Friday, July 16, 2010

July 16, 1951: The Abdication of King Leopold III

My dear Baudouin, it is with pride that I transmit to you the noble and heavy mission of carrying, henceforth, the Crown of a Belgium which has remained, despite the most terrible of wars and the upheavals that followed, territorially and morally intact, free, and faithful to her traditions.

This mission, you will exercise, with the will to serve your country and to continue the work of the Dynasty, conforming yourself, in this way, to the principles I have inculcated in you. These principles, I myself received from my father, King Albert; they always inspired my attitude during the hard years of a reign I leave to History the care of judging.

Today is the sad anniversary of the abdication of King Leopold III. Here is a recording of the King delivering the first few lines of the moving speech he gave on this tragic occasion. I love the King's voice, so noble, strong and purposeful, yet gentle at the same time.


MadMonarchist said...

A sad occasion, though I can understand Leopold's reasons. What I often wonder about is how King Baudouin must have felt on this occasion. He must have had terribly mixed feelings about it. With his father still alive and well I wonder what must have been going through his mind as he took his oath as the new King of the Belgians.

Matterhorn said...

By all accounts, Baudouin was very upset on this occasion, perhaps taking his father's humiliation even harder than Leopold did himself. It is said that he felt quite guilty, almost like a parricide or usurper, about taking the throne while his father was still alive.

The crowds, for their part, cheered for Leopold, rather than Baudouin, when the two kings appeared on the balcony. Leopold put his son on his right and gestured towards him, as if to say: "This is your new King, acclaim him," but the voices continued to cry: "Leopold! Leopold!" Baudouin must have felt very awkward!

I feel very sorry for Leopold, he suffered so much in his life, and it upsets me that so many still have such a negative opinion of him. But, at least, the tragedy o his reign ended in an *abdication*. He was luckier than many other doomed monarchs....Charles I, Louis XVI, Nicholas II, his own great-uncle Maximilian of Mexico...Leopold III was a real survivor, and he managed not only to survive many perils himself, but to preserve the Belgian monarchy, even if in a weakened form, by abdicating at the right moment. That is more than many others have been able to do.

MadMonarchist said...

That's what I was afraid of, I just did not know if anything had ever been said about it. Some countries look at abdication in different ways. In Holland it is practically routine but in the UK it is unthinkable barring some sort of scandal. Given the circumstances of Leopold's abdication, regardless of the view of abdication, I could only assume this must have been a very emotional experience for King Baudouin. I probably feel more sympathy for him simply because, unfortunately, I imagine King Leopold being rather thick-skinned after already having gone through so many heartaches but for Baudouin, being a fairly young man and with the trauma the family had already been through it must have been an extremely difficult experience.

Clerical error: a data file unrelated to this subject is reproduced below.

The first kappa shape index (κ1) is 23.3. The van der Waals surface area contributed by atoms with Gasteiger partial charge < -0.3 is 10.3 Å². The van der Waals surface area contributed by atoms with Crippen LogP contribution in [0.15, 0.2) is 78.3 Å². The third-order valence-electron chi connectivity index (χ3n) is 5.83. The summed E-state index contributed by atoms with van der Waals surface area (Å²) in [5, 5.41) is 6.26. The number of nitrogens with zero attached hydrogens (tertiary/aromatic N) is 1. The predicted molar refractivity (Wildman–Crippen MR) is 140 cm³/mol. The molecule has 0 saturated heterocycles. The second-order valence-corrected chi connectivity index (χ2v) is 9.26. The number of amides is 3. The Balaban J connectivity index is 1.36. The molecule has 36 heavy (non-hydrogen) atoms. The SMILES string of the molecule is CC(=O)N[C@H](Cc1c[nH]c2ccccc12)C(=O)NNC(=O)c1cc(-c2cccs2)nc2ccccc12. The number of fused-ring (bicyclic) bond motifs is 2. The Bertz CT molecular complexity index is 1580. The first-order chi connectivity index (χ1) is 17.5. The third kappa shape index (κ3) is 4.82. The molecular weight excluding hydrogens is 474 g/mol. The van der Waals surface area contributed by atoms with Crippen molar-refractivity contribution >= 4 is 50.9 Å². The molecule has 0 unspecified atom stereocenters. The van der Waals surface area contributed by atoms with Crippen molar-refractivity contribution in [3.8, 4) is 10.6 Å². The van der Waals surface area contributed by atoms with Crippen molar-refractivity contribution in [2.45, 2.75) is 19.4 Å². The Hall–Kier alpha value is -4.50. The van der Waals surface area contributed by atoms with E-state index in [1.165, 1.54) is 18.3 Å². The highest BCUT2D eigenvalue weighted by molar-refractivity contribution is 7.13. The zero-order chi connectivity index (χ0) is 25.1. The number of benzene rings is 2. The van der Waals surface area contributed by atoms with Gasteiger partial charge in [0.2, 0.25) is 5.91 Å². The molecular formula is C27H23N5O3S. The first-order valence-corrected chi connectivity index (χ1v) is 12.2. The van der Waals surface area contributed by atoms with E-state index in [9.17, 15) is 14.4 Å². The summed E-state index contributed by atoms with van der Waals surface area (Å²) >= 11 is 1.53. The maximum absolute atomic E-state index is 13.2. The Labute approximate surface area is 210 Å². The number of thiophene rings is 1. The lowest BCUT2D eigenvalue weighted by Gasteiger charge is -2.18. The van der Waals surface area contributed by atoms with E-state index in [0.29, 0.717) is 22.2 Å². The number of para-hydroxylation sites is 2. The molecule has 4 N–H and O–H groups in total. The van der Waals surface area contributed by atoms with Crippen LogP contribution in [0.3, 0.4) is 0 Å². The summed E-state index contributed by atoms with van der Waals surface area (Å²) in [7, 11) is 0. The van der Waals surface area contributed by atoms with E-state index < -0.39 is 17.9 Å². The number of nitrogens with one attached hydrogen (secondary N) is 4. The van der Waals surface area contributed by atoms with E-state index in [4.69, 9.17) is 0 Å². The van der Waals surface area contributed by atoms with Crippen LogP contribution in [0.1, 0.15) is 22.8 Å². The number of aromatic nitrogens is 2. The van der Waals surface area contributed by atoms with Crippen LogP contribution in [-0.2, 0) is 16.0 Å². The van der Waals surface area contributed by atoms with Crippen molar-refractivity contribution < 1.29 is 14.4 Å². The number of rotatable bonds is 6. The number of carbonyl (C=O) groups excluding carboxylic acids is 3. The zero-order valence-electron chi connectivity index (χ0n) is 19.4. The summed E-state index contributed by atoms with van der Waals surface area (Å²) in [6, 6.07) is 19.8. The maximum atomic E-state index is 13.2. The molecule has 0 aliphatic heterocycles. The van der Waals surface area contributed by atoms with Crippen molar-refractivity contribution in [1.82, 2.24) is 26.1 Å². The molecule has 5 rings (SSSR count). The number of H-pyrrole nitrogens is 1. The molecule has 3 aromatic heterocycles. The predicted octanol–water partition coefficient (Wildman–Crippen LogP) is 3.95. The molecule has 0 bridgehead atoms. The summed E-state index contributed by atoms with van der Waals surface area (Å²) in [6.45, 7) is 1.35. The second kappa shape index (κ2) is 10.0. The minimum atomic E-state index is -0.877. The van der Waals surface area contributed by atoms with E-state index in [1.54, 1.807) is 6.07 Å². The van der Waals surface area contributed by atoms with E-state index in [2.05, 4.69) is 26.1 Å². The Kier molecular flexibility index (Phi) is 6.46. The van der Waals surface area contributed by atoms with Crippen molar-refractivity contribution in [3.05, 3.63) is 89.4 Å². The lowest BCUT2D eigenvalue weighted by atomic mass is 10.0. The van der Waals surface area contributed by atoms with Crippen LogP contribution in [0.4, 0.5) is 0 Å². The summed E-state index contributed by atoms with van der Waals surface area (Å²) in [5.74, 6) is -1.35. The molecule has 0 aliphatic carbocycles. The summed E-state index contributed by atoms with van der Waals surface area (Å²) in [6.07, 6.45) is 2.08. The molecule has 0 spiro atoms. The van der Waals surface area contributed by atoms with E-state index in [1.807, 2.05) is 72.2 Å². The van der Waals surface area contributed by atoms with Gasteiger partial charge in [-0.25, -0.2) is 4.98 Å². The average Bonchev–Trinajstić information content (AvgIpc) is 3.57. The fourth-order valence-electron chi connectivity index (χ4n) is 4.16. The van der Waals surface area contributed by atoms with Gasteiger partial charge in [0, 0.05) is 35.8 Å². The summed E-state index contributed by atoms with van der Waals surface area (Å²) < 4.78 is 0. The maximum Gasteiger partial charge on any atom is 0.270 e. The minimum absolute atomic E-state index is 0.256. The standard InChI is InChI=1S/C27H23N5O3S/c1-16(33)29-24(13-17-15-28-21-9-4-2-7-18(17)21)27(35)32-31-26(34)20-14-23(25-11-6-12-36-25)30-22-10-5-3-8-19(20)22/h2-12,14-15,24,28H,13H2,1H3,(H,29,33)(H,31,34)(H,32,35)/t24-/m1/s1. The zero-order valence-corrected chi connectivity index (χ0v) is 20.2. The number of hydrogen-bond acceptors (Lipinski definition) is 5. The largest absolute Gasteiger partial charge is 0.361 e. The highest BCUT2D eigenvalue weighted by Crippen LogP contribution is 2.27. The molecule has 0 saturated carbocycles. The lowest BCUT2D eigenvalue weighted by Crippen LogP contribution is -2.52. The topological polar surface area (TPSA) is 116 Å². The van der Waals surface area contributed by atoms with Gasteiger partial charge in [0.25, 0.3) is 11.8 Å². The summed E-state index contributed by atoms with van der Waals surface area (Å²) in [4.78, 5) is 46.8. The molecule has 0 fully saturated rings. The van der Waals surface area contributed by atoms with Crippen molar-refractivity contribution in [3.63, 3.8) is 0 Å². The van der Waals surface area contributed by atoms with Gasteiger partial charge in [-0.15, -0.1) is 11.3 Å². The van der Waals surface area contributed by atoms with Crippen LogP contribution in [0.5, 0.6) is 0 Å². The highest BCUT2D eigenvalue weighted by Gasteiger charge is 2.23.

Matterhorn said...

I'm not sure about Leopold being thick-skinned. There are endless testimonies from his intimates regarding his inner "serenity", which, I believe,came from a clear conscience, but I don't think I would call him "thick-skinned." One of his friends, the French director Marcel Jullian described Leopold as "burned with shame" at having been calumniated in such an awful way, even years afterwards. Michel Verwilghen, in LE MYTHE D'ARGENTEUIL, similarly describes Leopold as being more sensitive than he liked to let on. In the end, I don't know who is more to be pitied, Leopold or Baudouin, I suppose both were tragic in their different ways. Certainly Baudouin had alot of trauma at a very young age, with the horrible death of his mother, the war, captivity and so on, but then, he didn't have to live with being labeled "The Felon King," "The royal Judas," being pictured as a crowned snake in nasty cartoons, etc., etc.

Lee said...

At least in recent times, those who scapegoated and blamed Leopold are finally being outed and he is getting some vindication.

Truth always reveals itself; sometimes it takes awhile, but it does come out.
I have no respect for the certain self-serving hypocrites (they make me very angry) who slammed Leopold, yet lied to their own governments and people. One in particular never had the true guts and courage to admit he scapegoated an honourable man. That's beyond shameful.

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